Pop Culture
Apr 18, 2018, 06:29AM

Bitmoji Social Scene

Scatterbrained and dopamine damaged by a ubiquitous Internet.

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You up? Ominous words from former Surgeon General Vivek Murthy: “During my years caring for patients, the most common pathology I saw was not heart disease or diabetes; it was loneliness.” Did you know sitting is the new smoking? So is loneliness apparently. You don’t have to read 10,000 articles in The Atlantic or a dozen op-eds in The New York Times to see the damage that smartphones have wrought on our brains and society. Our dopamine receptors have been radically altered and abused by pocket social media: you ever post a picture on Instagram and hold off on checking the likes until the end of the day? Same feeling as copping or waiting to cop drugs. It’s horrible.

But I imagine it’s a lot more difficult to deal with for people born in the 20th century. If you remember the world pre-9/11, before the Internet was ubiquitous, you might feel like the rug got pulled out from under us and we’ve been falling ever since. Nothing was on stable ground in the aughts: endless war, paranoia via Anthrax and sniper attacks, the always-looming possibility of another Al Qaeda attack, the disruption and decimation of dozens of industries that were thought to be indestructible only a decade prior. And then the financial crisis at the end of the decade, right as Bush 43 was on his way out. Donald Trump winning the election is the only event that comes remotely close to the blank slate shock effect of 9/11, but really it was just further acceleration, another serious spiral downward.

After the survivors of the Parkland shooting started getting more media attention than the shooter, and seeing how adamant and articulate they were, I started to feel more encouraged about our country’s future. Because these kids grew up after the rug had been pulled, and all they’ve ever known is chaos abroad and at home, endless war, the commercial and media consolidation that the Internet wrought, and social media. Generation Z showed this year that they know how to organize and communicate with feckless politicians and a scatterbrained public.

Theirs is a new and horrible fear, far more likely and quotidian than a foreign terrorist attack: school shooters. Some of these kids on TV were in elementary school when Sandy Hook happened, and they’ve had to go through lockdown drills as often as I had fire drills. Completely unacceptable. I’ll admit I was a bit miffed that the first press they ever got was glowing (and deservedly so), while Millennials got shafted early on for being lazy, shallow, and immature. WHATEVER. Sorry we brought you Lena Dunham.

But I thought all the damaged dopamine patterns of our brains were limited to people that didn’t grow up with an iPad in their stroller. I guess not: “Teenagers are suddenly less likely to date, less likely to leave the home without their parents, more likely to put off the activities of adulthood. They are spending more time alone with their digital screens, and the greater the screen time, the greater the unhappiness. Eighth graders who are heavy users of social media are 27 percent more likely to be depressed.”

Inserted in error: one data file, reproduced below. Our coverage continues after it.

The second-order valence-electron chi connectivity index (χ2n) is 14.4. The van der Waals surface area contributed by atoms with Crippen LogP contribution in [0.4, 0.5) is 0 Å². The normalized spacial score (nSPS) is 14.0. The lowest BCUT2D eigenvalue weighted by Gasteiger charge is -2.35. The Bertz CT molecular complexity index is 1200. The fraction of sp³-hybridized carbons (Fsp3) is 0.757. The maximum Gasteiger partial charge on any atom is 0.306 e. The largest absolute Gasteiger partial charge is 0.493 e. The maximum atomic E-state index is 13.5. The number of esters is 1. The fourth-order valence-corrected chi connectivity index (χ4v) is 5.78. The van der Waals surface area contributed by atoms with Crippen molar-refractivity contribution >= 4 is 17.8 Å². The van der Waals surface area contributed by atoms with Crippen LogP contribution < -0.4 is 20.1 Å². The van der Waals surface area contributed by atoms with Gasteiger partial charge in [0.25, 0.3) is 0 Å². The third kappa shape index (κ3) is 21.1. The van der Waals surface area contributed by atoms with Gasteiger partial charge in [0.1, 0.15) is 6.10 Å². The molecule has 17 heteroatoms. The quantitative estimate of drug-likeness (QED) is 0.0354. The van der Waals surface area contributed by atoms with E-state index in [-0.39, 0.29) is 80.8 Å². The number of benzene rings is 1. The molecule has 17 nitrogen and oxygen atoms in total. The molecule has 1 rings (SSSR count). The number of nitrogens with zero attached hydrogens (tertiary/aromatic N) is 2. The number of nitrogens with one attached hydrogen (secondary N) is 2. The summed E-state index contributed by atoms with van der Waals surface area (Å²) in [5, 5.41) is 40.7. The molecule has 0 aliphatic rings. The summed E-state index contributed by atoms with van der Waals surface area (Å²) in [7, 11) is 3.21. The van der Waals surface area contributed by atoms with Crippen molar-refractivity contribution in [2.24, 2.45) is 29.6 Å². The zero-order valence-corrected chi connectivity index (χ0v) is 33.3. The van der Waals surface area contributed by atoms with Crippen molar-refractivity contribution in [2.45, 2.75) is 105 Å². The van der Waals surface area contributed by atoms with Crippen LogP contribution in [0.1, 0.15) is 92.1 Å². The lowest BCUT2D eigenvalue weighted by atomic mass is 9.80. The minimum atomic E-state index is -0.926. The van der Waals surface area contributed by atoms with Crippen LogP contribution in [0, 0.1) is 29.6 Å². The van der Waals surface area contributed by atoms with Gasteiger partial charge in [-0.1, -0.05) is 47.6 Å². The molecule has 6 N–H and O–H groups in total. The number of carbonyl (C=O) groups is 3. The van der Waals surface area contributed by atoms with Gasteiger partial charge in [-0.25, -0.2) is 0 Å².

Jean M. Twenge’s story for The Atlantic last year, “Have Smartphones Destroyed a Generation?” is sobering and scary. I get freaked out whenever I see kids that can barely talk cradling smartphones and tablets, and really, who is allowing that? Someone needs to pay those parents a visit.

Anyway, David Brooks wrote about all this from a typically dull and patrician point of view, referring to people that have lots of friends and healthy relationships as “socially wealthy.” Oh my god, dude. Come on. Having friends is not some form of “currency” unless you’re a sociopath. He insists that Facebook and Mark Zuckerberg’s problem isn’t privacy, but rather their contribution to this epidemic of loneliness, isolation, and warped brain chemistry. He concludes his op-ed with this: “It’s very hard to quantify and communicate the decline in quality of relationships. But it is nonetheless true that many of us who are socially wealthy don’t really know how the other half lives.”

Stupid and arbitrary division that undermines an obvious but good point he makes in the previous paragraph: that the rise of the “global village” has created a widespread social schizophrenia, with people feeling pulled by their limbs in four different directions, whacked out by this or that tragedy across an ocean, the looming and possibly civilization rending cost of climate change (Generation Z: the last generation), depressed by how much fun they think their friends are having, all the while not talking to their neighbors or tending to their garden or whatever Brooks thinks “normal” people do.

I think a lot of the storm and stress of talking about politics, callout culture or social issues online comes down to this: there aren’t enough hours in the day. We’re not evolved to have a prepared statement or direction action ready for Syria, Flint, Standing Rock, gun control, police brutality, endless war, Russian subterfuge, revenge porn, racism, sexism, widespread abuse at all levels of society. It’d be great if we could but it’s driving everyone insane. That’s not to say any of those issues isn’t important, but life is short. What are we supposed to do? No wonder Instagram is a popular drug of choice. There are worse things to be addicted to.

—Follow Nicky Smith on Twitter: @MUGGER1992


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